Brown, McCrory at odds over tax shift
Published July 22, 2015
by Barry Smith, Carolina Journal, July 21, 2015.
State Senate Majority Leader Harry Brown and Gov. Pat McCrory waged a war of words Tuesday over the Onslow County Republican's proposal to rework the way local sales taxes are allocated.
“We believe our current sales tax system needs reform,” said Brown at a noon press conference. “Today, retail is centered in a few prosperous urban areas. People from everywhere else travel there to buy everything from appliances to clothes to food, and they leave their tax dollars behind. As a result, the current system is inequitable.”
A version of Brown’s sales tax plan was included in the budget passed in June by the Senate. It would shift the distribution of sales tax revenues from the current formula favoring the location sales are made to one emphasizing county population.
McCrory, also a Republican, vowed to veto Brown’s plan if it reaches his desk.
“This bill will result in a tax increase for millions of hard working middle-class families and small business owners throughout North Carolina,” McCrory said. “Redistribution and hidden tax increases are liberal tax and spend principles of the past that simply don’t work. More importantly, this bill will cripple the economic and trade centers of our state that power our economy.”
McCrory then went on to push for economic development alternatives, namely his “NC Competes” economic development programs and his proposal transportation and infrastructure bonds.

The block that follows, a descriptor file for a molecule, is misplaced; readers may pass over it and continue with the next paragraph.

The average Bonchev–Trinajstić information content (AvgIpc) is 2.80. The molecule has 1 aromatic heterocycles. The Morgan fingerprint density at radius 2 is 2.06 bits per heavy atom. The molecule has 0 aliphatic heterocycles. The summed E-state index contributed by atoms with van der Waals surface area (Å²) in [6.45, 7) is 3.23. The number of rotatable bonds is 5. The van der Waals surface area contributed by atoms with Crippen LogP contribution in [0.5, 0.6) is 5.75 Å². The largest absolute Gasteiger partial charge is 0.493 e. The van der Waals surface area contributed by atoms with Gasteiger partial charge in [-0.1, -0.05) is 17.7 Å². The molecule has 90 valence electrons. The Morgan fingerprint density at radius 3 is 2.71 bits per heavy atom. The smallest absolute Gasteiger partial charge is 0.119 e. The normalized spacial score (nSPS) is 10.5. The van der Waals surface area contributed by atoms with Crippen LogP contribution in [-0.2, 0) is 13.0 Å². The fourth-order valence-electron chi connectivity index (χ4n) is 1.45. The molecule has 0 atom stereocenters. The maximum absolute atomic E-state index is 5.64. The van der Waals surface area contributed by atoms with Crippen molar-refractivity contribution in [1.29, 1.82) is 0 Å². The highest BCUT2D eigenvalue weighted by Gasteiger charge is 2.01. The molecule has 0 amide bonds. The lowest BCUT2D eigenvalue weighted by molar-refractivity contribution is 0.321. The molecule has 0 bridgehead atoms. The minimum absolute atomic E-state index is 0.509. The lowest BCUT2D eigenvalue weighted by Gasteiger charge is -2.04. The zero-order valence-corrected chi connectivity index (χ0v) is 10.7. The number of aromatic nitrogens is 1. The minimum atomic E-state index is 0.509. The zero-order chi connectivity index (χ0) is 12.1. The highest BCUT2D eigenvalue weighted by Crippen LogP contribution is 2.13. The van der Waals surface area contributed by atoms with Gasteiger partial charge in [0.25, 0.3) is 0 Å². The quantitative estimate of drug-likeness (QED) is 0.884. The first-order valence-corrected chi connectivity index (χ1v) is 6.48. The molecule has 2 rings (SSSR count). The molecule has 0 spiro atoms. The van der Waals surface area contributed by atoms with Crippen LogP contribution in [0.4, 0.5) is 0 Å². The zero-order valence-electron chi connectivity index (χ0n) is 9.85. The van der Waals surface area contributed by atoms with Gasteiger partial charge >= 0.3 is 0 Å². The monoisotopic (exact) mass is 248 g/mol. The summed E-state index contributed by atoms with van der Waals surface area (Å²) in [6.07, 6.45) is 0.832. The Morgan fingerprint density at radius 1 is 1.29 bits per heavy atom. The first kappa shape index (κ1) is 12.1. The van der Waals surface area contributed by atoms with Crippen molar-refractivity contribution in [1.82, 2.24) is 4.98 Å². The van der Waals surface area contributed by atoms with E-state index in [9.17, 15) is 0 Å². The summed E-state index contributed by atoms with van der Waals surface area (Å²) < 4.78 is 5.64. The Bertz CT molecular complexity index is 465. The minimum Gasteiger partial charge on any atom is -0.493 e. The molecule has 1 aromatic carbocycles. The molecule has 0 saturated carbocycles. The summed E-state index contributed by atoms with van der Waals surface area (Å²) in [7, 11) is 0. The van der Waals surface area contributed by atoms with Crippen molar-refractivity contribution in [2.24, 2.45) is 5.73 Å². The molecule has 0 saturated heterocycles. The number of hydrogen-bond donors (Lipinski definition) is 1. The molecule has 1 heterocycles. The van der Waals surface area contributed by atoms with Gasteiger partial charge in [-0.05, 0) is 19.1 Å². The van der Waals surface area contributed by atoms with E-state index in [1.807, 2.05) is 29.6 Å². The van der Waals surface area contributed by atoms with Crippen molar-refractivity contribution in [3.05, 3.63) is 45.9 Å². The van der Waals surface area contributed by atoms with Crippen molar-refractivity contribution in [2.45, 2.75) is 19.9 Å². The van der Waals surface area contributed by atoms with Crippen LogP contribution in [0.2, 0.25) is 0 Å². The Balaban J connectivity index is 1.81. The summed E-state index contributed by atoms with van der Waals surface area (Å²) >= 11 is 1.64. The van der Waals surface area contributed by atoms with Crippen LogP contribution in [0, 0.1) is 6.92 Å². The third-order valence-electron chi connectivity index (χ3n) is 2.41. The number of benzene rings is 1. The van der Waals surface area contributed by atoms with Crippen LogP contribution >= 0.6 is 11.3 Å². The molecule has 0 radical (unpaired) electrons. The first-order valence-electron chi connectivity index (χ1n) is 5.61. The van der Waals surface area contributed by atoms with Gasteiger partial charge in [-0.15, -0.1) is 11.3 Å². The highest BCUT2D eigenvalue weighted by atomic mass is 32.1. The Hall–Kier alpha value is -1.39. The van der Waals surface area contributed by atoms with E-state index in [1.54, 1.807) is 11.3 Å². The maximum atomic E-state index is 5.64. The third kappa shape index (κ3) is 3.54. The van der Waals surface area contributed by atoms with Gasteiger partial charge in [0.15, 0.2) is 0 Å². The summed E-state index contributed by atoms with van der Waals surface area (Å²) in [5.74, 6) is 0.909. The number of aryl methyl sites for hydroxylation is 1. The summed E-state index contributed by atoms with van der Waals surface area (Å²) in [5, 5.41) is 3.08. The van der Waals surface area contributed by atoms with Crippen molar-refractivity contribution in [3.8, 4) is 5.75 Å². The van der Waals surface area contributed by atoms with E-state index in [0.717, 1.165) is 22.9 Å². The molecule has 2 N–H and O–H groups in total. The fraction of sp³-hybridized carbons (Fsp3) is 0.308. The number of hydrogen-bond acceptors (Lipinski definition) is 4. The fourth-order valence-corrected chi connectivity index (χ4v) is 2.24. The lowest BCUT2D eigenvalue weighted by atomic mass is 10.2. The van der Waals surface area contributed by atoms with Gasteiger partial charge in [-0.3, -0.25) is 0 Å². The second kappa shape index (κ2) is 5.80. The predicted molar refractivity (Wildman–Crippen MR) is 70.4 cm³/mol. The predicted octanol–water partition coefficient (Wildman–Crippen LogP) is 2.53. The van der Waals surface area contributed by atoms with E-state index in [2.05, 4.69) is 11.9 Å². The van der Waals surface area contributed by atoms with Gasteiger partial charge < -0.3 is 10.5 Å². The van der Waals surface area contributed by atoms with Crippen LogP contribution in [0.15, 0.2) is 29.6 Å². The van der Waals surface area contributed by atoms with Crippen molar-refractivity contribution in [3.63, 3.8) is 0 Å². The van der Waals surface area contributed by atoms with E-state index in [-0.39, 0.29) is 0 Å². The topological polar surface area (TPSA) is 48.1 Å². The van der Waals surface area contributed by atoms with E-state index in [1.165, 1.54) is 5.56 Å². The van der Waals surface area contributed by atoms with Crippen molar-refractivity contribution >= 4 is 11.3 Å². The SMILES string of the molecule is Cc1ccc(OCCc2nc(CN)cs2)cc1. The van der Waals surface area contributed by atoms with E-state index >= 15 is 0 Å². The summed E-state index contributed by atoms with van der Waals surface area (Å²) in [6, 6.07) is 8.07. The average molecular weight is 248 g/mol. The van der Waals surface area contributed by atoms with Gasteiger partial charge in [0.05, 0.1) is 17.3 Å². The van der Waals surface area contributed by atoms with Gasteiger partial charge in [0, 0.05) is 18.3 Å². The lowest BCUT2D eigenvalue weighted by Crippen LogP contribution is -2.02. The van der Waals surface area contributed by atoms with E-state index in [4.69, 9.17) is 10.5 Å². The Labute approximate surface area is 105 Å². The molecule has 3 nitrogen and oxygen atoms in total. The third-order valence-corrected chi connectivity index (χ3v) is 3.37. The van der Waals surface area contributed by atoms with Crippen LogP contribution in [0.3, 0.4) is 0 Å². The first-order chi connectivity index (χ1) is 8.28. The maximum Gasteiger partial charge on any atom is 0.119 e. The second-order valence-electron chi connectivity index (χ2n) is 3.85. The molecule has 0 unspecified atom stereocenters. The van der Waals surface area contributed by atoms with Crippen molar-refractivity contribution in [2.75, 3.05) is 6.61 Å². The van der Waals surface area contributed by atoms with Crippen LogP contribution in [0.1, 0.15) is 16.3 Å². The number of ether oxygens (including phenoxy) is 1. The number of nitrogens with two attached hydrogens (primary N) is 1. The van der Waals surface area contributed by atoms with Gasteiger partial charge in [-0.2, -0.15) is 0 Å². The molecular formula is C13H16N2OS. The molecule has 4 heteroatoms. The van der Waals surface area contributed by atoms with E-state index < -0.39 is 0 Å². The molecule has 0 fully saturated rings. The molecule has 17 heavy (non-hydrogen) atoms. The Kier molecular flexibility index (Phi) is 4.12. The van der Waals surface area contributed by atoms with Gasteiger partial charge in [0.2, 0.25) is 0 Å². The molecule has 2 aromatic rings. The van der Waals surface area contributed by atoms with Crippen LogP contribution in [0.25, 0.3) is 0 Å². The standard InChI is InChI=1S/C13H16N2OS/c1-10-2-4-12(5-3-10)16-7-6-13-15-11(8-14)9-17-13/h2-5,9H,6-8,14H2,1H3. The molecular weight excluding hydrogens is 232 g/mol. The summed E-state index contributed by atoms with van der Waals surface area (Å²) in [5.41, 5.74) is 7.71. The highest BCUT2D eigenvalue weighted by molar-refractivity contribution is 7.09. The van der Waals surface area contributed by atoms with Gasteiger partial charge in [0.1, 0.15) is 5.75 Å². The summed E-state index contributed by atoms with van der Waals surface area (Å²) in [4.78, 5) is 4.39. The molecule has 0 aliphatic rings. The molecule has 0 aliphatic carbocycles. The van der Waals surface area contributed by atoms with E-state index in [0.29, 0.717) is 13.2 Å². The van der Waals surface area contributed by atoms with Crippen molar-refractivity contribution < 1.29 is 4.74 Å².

“This legislation will decimate our travel and tourism sector, particularly in our mountain and beach communities, shop owners and their employees who depend on tourism for their livelihood,” McCrory said of Brown’s sales tax redistribution proposal. “Instead of pursuing left-wing ideas that continually fail, it’s time for the General Assembly to get to work on job creation for all North Carolina.”
Brown wasn’t done. In a statement issued Tuesday evening, he said, “I can’t figure out if Pat thinks he is the Governor of Charlotte or the Mayor of North Carolina. Today, over 100 local officials from across the state came out in support of sales tax fairness.”
Calling the governor “tone deaf,” Brown continued, “Pat has spent 85 percent of our incentive money in the three richest urban counties and passed a transportation plan that diverts road money away from rural areas to urban areas, so it is hard to take his idea to help rural North Carolina by doing more of the same seriously. I have repeatedly asked the governor for a real plan to help the more than 80 counties across the state that benefit from the Sales Tax Fairness Act, and I am still waiting on his response.”
Currently, three-fourths of the local sales tax collections are distributed based on their collection site, with the remaining one-fourth distributed based on population.
Brown’s bill would phase in a change. By the 2019-20 fiscal year, 80 percent of local sales tax collections would be distributed based on population and 20 percent would be distributed at the point of collection.
Brown acknowledged that while most rural counties would gain under his plan, some of the more urbanized counties with retail centers would lose. He said 83 of the 100 counties would benefit under the plan.